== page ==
Short arm of the outlaw – An Irishman’s Diary about an exhibition of Caravaggio and his followers

Caravaggio, “The Taking of Christ”. On indefinite loan to the National Gallery of Ireland from the Jesuit Community, Dublin

Caravaggio, “The Taking of Christ”. On indefinite loan to the National Gallery of Ireland from the Jesuit Community, Dublin

 

Caravaggio’s great painting The Taking of Christ is dominated by a long arm of the law – that of an armour-plated Roman soldier reaching out to arrest Jesus. But as I had never quite noticed until the picture’s latest exhibition at the National Gallery, the long arm distracts from an unfeasibly short one, belonging to Judas, immediately behind it.

Judas’s arm begins, as is normal, at the shoulder, visible just above the Roman’s. Then it becomes temporarily eclipsed behind the soldier’s elbow.  

Beyond that it reemerges, crucially, to lay a betraying hand on Jesus. But as with a too-hurried plot denouement, there seems to have been something missing. The hand and shoulder are too close together to be believable.

By way of perspective, the NGI show – “Beyond Caravaggio: the Dark, the Light, the Drama” – juxtaposes The Taking of Christ with the artist’s equally famous The Supper at Emmaus, on loan from the UK’s National Gallery.  

That features a swaggering display of draughtsmanship, with the side-on apostle on Jesus’s left throwing his arms wide, into and out of the picture, while the one with his back to us hunches his shoulders and elbows on a different, diagonal plane.

But in The Taking of Christ, Judas reaches across the frame, with no excuse for foreshortening. So is this the artistic equivalent of a typo, or is it I who am missing something? Could it be that the artist had his own good reasons for doing it as he did?  

No, apparently. According to Sergio Benedetti, the now-retired curator who was central to the picture’s rediscovery as a Caravaggio, it was probably just bad planning. As quoted in Jonathan Harr’s The Lost Painting (2005), Benedetti said: “It looks like he painted the shoulder and then didn’t have enough room for the arm”.

Oh well. Everyone makes mistakes, it seems – even geniuses at the peak of their powers. Caravaggio shocked the conservatives of his era by having too much humanity in his religious figures (they called his style “naturalism” at a time when that wasn’t a compliment). Clearly, the frailty was not limited to his models.

If he was in too much of a rush to correct the Judas error, his own troubled relationship with the law may have been to blame. Like Byron, but with the possible excuse of lead poisoning, Caravaggio was mad, bad, and dangerous to know. For this reason, among those he was known to – as crime journalists say – were the police.  

In The Taking of Christ, as was his wont, he put himself in the picture, as the lantern-holder behind the soldiers. This, however, was the reverse of his usual position regarding the law. After several visits to prison, he spent his last years as a murderer on the run. And although it was probably the lead that claimed his life, at 38, he wasn’t short of enemies who might have been intent on foreshortening him, one way or another.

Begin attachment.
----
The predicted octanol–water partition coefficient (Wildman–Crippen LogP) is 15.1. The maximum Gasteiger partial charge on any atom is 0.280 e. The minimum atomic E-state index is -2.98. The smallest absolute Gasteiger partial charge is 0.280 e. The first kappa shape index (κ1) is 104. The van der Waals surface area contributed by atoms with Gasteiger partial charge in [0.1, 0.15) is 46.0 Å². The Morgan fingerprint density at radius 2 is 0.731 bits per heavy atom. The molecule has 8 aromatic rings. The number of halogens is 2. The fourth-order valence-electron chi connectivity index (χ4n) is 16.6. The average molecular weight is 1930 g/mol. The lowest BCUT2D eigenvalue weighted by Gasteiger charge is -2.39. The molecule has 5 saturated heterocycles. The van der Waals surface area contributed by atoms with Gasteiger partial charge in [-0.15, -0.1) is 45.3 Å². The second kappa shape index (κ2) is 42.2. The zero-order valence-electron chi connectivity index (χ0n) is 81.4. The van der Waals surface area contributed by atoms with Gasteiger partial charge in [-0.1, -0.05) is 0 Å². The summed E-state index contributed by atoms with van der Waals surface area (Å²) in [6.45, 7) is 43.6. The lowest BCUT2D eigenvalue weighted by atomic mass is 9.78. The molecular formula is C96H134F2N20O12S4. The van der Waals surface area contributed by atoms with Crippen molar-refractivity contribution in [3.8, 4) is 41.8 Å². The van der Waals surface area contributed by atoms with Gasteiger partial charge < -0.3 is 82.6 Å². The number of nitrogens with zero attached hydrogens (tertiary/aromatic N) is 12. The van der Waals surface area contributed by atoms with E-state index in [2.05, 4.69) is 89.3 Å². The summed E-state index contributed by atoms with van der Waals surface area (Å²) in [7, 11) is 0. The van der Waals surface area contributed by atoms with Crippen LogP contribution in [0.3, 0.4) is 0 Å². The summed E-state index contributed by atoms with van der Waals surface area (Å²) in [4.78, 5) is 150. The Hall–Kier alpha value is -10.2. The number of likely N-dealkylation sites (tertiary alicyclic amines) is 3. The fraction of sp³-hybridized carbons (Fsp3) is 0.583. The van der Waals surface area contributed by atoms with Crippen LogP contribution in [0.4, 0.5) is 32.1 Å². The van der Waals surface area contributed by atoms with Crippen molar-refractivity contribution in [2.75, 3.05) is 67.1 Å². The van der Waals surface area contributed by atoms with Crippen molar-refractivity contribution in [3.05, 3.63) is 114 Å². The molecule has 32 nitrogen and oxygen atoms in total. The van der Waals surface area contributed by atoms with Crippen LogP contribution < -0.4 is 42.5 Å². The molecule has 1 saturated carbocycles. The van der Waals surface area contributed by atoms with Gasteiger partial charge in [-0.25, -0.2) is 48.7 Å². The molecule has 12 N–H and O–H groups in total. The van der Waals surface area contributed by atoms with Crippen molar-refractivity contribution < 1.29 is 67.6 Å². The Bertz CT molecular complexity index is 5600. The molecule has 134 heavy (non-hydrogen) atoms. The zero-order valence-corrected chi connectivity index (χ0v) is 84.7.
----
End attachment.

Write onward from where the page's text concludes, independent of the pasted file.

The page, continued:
Happily for art, Caravaggio did enough in his brief heyday to attract followers of a non-policing kind too. Hence the NGI show, which is not just about him but about the generation of artists for which his lantern lit the way.

Among those featured is Gerrit Von Honthors, best known from the great latter-day detective case in which Benedetti, and others, worked out that a long-missing Caravaggio was leading a secret life, under an assumed name, in Dublin.

But the exhibition also touches upon at least one other mystery, fascinating to historians of the “tenebristes” (“shadowists”), as Caravaggio’s followers were known. It used to be thought that this posse included both a Frenchman named Tromphime Bigot, born in Arles in 1579, and a man of uncertain origin known as “The Candlelight Master”, who was active in Rome in the 1620s.

Their styles were similar, but different in important ways.  

So even though the Candlelight Master’s Italian records suggested a link, the evidence was otherwise as silent as the “t” in Bigot. 

One theory was that the two men were father and son. Not until the 1980s did investigators find documents that proved the Arlésien had gone to Rome in his 40s, his style presumably evolving there to suit the local market.  

Even today, however, some Italian galleries hedge their bets, hanging the paintings as if by different artists.  

But in displaying a work entitled Christ in the Carpenter’s Shop, which is simultaneously credited to The Candlelight Master and “possibly” Bigot, the NGI has edged towards closing the case.